In Which Type Of Organization Would You Fit? Explore Hofstede's 6 Dimensions Of Organizational Culture

Projects managers do not work in vacuums and as such, need to take some time to understand the culture of any organization in which they find themselves. One effective way of making sense of organizational culture is Geert Hofstede's 6 dimensions of organizational culture.

Because organizations cannot be placed in boxes with rigid cultural boundaries, you'll find that most fall on varying positions across the continuums of the different dimensions. 

Explore these dimensions to see what type of culture suits you.

Process-oriented Vs Results-oriented

While some organizations place a higher importance on what you achieve (Results-oriented), others place a higher importance on how you do the work (Process-oriented).

Process-oriented organizations usually have well-defined processes and procedures that must be followed to complete a task, either to reduce risk or to avoid violating regulations. Airlines for example, place more importance on how things get done and not what gets done.

Marketing organizations on the other hand, care more about what you achieved than the process you followed to deliver results.

Job-oriented Vs Employee-oriented

Job-oriented organizations place a higher importance on the work than the welfare of the staff doing the work. In such organizations, there is an emphasis on getting the work done often at the expense of the staff doing the work. Such organizations give little or no attention to the personal goals, aspirations and challenges of their staff.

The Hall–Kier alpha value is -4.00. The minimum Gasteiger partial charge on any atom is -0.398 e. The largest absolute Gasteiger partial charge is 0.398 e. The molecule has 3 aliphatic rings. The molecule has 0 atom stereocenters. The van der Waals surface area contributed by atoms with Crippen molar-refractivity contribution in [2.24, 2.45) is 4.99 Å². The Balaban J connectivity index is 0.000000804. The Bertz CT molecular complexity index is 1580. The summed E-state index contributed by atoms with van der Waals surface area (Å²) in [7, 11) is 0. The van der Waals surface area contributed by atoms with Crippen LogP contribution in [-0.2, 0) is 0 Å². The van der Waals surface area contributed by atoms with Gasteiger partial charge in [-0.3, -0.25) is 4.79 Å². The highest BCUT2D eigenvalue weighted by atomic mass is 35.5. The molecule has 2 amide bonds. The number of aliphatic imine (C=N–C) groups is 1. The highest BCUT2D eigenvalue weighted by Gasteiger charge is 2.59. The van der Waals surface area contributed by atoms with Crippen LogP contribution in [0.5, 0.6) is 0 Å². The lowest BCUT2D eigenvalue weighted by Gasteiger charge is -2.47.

Employee-oriented organizations on the other hand, place a high importance on the welfare of their staff. The interests of staff are considered when making work decisions to ensure that they are in the right frame of mind to deliver their best.

Open Vs Closed

In open systems, employees are very friendly, welcoming to new entrants and are relatively easy to join. In closed systems however, new entrants have to work hard to gain trust and acceptance into the organization.

Tight Control Vs Loose Control

This refers to the level of work discipline involved in the organization. In tightly controlled organizations, there's a sense of seriousness attached to everything – punctuality, physical appearance, planning work and so on. This enforces discipline and structure within the organization.

For organizations with loose controls, the culture is more easy-going, unpredictable and you will find that the organization is relaxed, flexible and people are ready to improvise.

Pragmatic Vs Normative

Pragmatic organizations are flexible in their operations, with employees identifying more with their profession or the nature of what they do.

Normative organizations are more rigid and ideological in their approach to getting work done. They tend to have a lower level of diversity since there's pressure to act, speak, dress and behave in a certain way.

Internally Vs Externally Driven

Employees in an internally-driven culture tend to see themselves as experts, knowing what clients need and responding accordingly while those working in an externally-driven culture usually do what the clients want, believing that the customer is always right.

Extreme cultures tend to create a sense of frustration and dissatisfaction in employees. Take the time to understand the culture of any organization you find yourself in (or intend to join) so that you are better able to adapt and meet the demands of working in such an environment.